USA: Likelihood of Confusion, it happens to us all, big and small:  eBay Inc. v. Afrebay, Inc

In one of this year’s biggest and most interesting trademark disputes, eBay Inc. faced off against Afrebay, Inc., with the former opposing the registration of the mark «AFREBAY» for advertising and payment processing services. The crux of the matter revolved around the potential for confusion with eBay’s own well-established mark, «EBAY»

Despite Afrebay’s efforts to bolster its case with evidence of third-party registrations and uses of marks containing the term «bay,» the Board remained unpersuaded. This case sheds light on the intricate interplay between trademark strength, similarity, and the determination of likelihood of confusion.

At the heart of the decision was the recognition of the significant commercial strength of the EBAY mark. Despite Afrebay’s submissions of third-party marks incorporating «bay,» the Board underscored that the absence of «ebay» in these marks failed to diminish the strength of eBay’s brand. This reaffirmed the principle that even when minor differences exist between marks, the likelihood of confusion may still be high, especially when the services offered are identical.

The Board’s analysis delved into various factors, including the conceptual and commercial strength of the EBAY mark, the similarity between the marks, and the nature of the services provided. Notably, it emphasized that the identity of the services and the commercial strength of the EBAY mark played crucial roles in determining the likelihood of confusion.

Furthermore, the Board highlighted that consumers’ perception of the marks was fundamental. It concluded that «AFREBAY» was likely to make a greater impression upon purchasers due to its dominance in Afrebay’s mark. Despite differences in appearance, sound, and meaning, the Board found that Afrebay’s mark bore sufficient resemblance to eBay’s marks to warrant a finding of likelihood of confusion.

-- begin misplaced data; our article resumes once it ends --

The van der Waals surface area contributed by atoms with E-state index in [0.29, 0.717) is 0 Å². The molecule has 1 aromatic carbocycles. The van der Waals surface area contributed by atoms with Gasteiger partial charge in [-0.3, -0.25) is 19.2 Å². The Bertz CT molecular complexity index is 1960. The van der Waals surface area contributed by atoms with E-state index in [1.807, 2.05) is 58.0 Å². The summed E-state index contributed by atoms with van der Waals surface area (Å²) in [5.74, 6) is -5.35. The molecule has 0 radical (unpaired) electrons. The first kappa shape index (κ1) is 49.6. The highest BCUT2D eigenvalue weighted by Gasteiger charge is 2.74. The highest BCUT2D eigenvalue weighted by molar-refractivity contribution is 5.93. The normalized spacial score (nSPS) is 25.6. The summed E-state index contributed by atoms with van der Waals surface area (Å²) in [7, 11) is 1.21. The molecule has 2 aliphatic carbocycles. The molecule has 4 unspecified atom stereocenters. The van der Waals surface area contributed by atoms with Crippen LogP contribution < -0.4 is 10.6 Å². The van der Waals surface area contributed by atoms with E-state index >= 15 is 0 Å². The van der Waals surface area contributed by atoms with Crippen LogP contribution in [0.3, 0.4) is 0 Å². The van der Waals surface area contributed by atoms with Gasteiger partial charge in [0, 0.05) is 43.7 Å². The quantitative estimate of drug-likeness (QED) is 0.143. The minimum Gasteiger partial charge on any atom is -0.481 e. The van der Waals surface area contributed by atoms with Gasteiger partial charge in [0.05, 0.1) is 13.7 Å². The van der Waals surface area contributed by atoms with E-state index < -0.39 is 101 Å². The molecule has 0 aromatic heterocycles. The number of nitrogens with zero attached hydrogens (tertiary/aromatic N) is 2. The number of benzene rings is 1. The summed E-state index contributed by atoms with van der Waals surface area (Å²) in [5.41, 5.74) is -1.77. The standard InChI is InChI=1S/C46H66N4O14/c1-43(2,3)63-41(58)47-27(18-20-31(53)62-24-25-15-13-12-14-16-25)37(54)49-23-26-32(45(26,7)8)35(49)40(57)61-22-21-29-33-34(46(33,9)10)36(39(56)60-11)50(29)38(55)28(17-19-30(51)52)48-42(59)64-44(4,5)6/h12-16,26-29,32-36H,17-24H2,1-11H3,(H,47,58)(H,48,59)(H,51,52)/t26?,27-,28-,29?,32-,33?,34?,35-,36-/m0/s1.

In reaching its decision, the Board declined to address eBay’s dilution claim, focusing instead on the issue of likelihood of confusion. This underscores the complexity of trademark disputes and the need for careful consideration of multiple factors in adjudicating such matters.

In essence, the eBay Inc. v. Afrebay, Inc. case serves as a poignant reminder of the stringent standards applied in trademark law, particularly when dealing with marks of considerable renown. It underscores the importance of trademark strength, similarity, and consumer perception in determining the outcome of disputes and highlights the challenges faced by parties seeking to establish their rights in a crowded marketplace.

If you are facing a Section 2(d) likelihood of confusion rejection in your trademark application, hire an experienced attorney to help you resolve the issue. Contact us at  


Citation: all information was found from the case text and the Trademark Trial and Appeal Board Proceeding No. 91266958 and John Welch’s blog titled, «TTAB Sustains eBay’s Section 2(d) Opposition to AFREBAY & Design for Advertising and Payment Processing Services»

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Jordan Pavlow

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